Specific code 2015 ICD-9-CM Diagnosis Code 786.2
  • 2015
  • Billable Thru Sept 30/2015
  • Non-Billable On/After Oct 1/2015

  • ICD-9-CM 786.2 is a billable medical code that can be used to indicate a diagnosis on a reimbursement claim, however, 786.2 should only be used for claims with a date of service on or before September 30, 2015. For claims with a date of service on or after October 1, 2015, use an equivalent ICD-10-CM code (or codes).
Convert to ICD-10-CM: 786.2 converts directly to:
  • 2015/16 ICD-10-CM R05 Cough
Approximate Synonyms
  • Chronic cough
  • Cough syncope (fainting)
  • Cough, persistent
  • Paroxysmal cough
  • Persistent cough
  • Persistent cough after viral respiratory infection (disorder)
  • Postviral cough
  • Syncope, cough
  • Tussive syncope
Clinical Information
  • A disorder characterized by sudden, often repetitive, spasmodic contraction of the thoracic cavity, resulting in violent release of air from the lungs and usually accompanied by a distinctive sound
  • A sudden, audible expulsion of air from the lungs through a partially closed glottis, preceded by inhalation. It is a protective response that serves to clear the trachea, bronchi, and/or lungs of irritants and secretions, or to prevent aspiration of foreign materials into the lungs
  • A sudden, often repetitive, spasmodic contraction of the thoracic cavity, resulting in violent release of air from the lungs, and usually accompanied by a distinctive sound
  • Coughing is a reflex that keeps your throat and airways clear. Although it can be annoying, coughing helps your body heal or protect itself. Coughs can be either acute or chronic. Acute coughs begin suddenly and usually last no more than 2 to 3 weeks. Acute coughs are the kind you most often get with a cold or flu. Chronic coughs last longer than 2 to 3 weeks. Causes of chronic cough include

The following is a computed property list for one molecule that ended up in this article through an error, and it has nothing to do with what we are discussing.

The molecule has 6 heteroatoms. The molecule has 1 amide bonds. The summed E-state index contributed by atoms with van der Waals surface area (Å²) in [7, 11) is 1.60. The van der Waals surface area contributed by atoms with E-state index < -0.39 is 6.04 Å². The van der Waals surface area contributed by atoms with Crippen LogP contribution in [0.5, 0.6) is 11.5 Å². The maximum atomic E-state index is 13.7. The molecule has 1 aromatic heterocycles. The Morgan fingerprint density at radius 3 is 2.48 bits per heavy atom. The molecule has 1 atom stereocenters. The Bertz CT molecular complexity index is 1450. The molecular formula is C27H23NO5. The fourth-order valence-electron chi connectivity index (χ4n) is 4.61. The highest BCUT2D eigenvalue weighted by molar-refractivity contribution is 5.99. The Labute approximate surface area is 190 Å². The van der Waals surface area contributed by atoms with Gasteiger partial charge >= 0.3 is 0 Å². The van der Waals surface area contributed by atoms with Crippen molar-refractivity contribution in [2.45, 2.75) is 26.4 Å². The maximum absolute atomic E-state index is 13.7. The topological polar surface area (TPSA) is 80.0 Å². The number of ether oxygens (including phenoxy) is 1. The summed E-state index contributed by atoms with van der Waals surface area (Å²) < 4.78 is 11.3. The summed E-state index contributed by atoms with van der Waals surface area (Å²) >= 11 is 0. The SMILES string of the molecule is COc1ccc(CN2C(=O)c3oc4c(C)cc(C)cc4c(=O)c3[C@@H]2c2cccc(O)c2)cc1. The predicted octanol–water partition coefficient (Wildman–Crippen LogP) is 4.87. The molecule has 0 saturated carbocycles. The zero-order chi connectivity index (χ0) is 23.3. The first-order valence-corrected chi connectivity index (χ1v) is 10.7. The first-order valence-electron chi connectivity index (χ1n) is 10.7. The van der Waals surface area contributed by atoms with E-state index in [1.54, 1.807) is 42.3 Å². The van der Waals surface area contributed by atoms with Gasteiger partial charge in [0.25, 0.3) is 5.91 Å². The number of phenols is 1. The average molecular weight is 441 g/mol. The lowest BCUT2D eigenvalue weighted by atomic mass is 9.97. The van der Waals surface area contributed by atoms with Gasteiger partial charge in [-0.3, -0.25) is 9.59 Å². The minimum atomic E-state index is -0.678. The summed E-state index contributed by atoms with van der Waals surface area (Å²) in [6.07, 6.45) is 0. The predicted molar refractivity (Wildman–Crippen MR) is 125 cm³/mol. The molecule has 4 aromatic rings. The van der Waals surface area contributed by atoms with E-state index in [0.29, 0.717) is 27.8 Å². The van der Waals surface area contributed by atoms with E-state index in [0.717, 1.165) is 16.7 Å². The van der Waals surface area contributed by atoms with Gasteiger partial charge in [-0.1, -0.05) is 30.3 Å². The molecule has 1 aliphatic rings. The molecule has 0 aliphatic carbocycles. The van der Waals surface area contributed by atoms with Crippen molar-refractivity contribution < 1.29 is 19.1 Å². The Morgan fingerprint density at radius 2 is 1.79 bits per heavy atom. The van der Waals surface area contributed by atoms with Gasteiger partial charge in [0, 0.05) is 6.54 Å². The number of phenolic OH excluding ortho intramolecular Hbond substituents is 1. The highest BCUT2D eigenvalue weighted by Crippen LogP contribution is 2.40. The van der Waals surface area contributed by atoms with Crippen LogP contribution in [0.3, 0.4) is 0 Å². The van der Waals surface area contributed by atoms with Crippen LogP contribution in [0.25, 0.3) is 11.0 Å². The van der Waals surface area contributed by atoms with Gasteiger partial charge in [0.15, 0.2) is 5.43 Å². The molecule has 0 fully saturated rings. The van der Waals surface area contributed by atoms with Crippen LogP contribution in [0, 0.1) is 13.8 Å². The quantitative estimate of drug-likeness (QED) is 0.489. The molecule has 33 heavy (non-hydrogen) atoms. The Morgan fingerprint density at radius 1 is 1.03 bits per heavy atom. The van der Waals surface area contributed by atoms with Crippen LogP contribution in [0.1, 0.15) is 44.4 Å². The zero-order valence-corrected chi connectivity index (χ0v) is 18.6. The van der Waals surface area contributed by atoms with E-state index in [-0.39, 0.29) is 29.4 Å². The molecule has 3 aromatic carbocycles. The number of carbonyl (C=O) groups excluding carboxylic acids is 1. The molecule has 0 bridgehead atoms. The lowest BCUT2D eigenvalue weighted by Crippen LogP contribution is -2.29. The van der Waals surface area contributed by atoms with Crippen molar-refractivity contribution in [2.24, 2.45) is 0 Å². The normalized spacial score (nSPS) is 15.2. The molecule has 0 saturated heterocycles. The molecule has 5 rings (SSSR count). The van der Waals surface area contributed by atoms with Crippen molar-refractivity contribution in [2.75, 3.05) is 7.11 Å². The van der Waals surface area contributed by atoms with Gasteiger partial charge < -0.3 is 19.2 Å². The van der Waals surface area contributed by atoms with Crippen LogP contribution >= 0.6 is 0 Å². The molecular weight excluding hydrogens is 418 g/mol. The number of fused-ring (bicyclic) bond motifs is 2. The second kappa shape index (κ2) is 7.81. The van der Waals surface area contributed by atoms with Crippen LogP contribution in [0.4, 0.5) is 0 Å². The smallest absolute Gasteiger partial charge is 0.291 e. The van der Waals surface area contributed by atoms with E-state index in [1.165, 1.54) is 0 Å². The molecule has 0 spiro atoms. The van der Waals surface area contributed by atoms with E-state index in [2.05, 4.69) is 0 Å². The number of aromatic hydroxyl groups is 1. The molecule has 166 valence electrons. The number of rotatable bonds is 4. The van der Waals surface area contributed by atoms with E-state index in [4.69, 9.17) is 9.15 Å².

• asthma
    • allergies
    • copd (chronic obstructive pulmonary disease)
    • gerd (gastroesophageal reflux disease)
    • smoking
    • throat disorders, such as croup in young children
    • some medicines
    water can help ease your cough - whether you drink it or add it to the air with a steamy shower or vaporizer. If you have a cold or the flu, antihistamines may work better than non-prescription cough medicines. Children under four should not have cough medicine. For children over four, use caution and read labels carefully
786.2 Excludes
ICD-9-CM Volume 2 Index entries containing back-references to 786.2:
  • Cough 786.2
    • with hemorrhage (see also Hemoptysis) 786.39
    • affected 786.2
    • bronchial 786.2
      • with grippe or influenza (see also Influenza) 487.1
    • chronic 786.2
    • epidemic 786.2
    • laryngeal, spasmodic 786.2
    • nervous 786.2
  • Epilepsy, epileptic (idiopathic) 345.9
    • laryngeal 786.2
  • Laryngeal - see also condition
    • syncope 786.2
  • Syncope (near) (pre-) 780.2
    • laryngeal 786.2
    • tussive 786.2
  • Vertigo 780.4
    • laryngeal 786.2
ICD-9-CM codes are used in medical billing and coding to describe diseases, injuries, symptoms and conditions. ICD-9-CM 786.2 is one of thousands of ICD-9-CM codes used in healthcare. Although ICD-9-CM and CPT codes are largely numeric, they differ in that CPT codes describe medical procedures and services. Can't find a code? Start at the root of ICD-9-CM, check the 2015 ICD-9-CM Index or use the search engine at the top of this page to lookup any code.